ABOUT THIS BOOK
PUBLICATION DATE: August 29, 2018
The Mechanical and Biological Merger: Systems Behaviors in an Age of Noise
By (author) Darla Lindberg
Life’s game is measured in episodes of awareness, i.e., self-awareness, an awareness of the way things work, or that things are not always what they seem. Systems dynamics are full of shocks to the system. Whether we are witnessing the physics of a rational system or the profundity of an irrational system, the shocks come with a sense of, “you mean you can do that?” This book examines systems dynamics from the perspective of my own triangulated model comprised of commons environments (those shared environments at risk for over use or degradation), the institutions we design to manage those commons and the human behavior associated with our investment in the triad. The Feedbacks between the three comprise the Policy Arena for collective decision making and form a backdrop for shaping personal actions. Beautifully illustrated with student case study research covering a range of topics from the past twelve years, the work is written for a wide audience including academics, researchers, designers, and the concerned citizen.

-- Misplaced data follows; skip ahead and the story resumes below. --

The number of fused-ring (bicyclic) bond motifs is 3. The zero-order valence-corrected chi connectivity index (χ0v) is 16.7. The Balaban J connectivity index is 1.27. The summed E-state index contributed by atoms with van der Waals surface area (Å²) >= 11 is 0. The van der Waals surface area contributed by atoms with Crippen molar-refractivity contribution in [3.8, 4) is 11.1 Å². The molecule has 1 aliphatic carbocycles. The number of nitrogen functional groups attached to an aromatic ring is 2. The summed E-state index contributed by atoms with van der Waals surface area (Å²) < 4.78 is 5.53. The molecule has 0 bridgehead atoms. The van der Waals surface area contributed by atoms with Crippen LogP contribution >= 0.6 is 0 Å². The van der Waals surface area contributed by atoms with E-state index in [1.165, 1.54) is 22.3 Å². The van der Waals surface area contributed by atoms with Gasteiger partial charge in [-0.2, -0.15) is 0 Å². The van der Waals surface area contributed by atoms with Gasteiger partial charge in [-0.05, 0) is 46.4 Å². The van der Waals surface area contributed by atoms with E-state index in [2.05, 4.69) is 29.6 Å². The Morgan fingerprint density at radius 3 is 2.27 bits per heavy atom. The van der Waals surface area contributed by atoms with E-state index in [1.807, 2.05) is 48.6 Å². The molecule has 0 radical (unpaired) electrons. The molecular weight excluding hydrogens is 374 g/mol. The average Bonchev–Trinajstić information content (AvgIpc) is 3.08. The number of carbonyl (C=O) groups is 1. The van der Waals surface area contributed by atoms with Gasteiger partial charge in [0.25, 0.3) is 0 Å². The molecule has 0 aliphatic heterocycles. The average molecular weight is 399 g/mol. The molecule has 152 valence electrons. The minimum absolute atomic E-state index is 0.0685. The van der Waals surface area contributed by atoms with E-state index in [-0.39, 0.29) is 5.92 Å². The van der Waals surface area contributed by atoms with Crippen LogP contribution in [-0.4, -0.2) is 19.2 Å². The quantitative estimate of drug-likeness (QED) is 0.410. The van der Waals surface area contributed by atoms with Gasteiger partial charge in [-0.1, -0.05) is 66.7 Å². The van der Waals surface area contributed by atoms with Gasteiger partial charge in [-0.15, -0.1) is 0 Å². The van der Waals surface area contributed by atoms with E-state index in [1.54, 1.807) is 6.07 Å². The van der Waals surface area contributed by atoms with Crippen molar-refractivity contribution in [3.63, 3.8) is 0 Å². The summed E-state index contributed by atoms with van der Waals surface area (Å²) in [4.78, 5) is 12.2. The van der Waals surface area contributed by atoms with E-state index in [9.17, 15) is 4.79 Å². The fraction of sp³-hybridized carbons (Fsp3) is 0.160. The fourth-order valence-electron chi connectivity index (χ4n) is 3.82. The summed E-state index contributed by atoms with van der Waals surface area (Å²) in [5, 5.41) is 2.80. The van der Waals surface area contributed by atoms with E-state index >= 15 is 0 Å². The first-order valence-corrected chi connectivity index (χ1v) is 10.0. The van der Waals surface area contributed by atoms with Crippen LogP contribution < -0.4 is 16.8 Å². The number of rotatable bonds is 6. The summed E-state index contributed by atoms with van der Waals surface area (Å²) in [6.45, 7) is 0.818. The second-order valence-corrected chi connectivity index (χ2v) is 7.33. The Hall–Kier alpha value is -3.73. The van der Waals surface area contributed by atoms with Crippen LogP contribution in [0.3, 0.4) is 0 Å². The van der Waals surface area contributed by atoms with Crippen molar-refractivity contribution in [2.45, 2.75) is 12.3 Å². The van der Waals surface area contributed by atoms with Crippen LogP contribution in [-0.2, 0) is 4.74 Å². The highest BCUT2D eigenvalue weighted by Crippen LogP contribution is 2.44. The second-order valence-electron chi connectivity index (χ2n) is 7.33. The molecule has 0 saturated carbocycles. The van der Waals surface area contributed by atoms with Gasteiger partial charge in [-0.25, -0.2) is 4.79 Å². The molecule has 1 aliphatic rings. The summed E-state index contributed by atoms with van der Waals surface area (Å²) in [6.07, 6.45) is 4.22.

Darla V. Lindberg is a registered architect and Professor of Architecture in the Department of Architecture at PennsylvaniaState University. She is the first woman in the over 100-year history of the department to be tenured and promoted, andthen to be promoted to full professor. She recently held a two-year Endowed Chair of Design Innovation for her work insystems dynamics as it affects thesis thinking in design. She also gave a TED talk on the question ‘What motivates influentialpeople?’ She grew up on a 1500-acre grain farm in North Dakota where, as natural systems farmers, life and living were bothseamless and expansive. Located in the middle of the Bakken Shale, one of the largest oil developments in the United States,she witnessed the horrors of coal strip mining in that powerfully productive landscape. Not surprisingly, her undergraduatearchitectural thesis tackled environmentalism, strip coal mining, land reclamation, and corporate greed in the design of aScheduled and Unscheduled Maintenance Facility and Headquarters for North American Coal Corporation.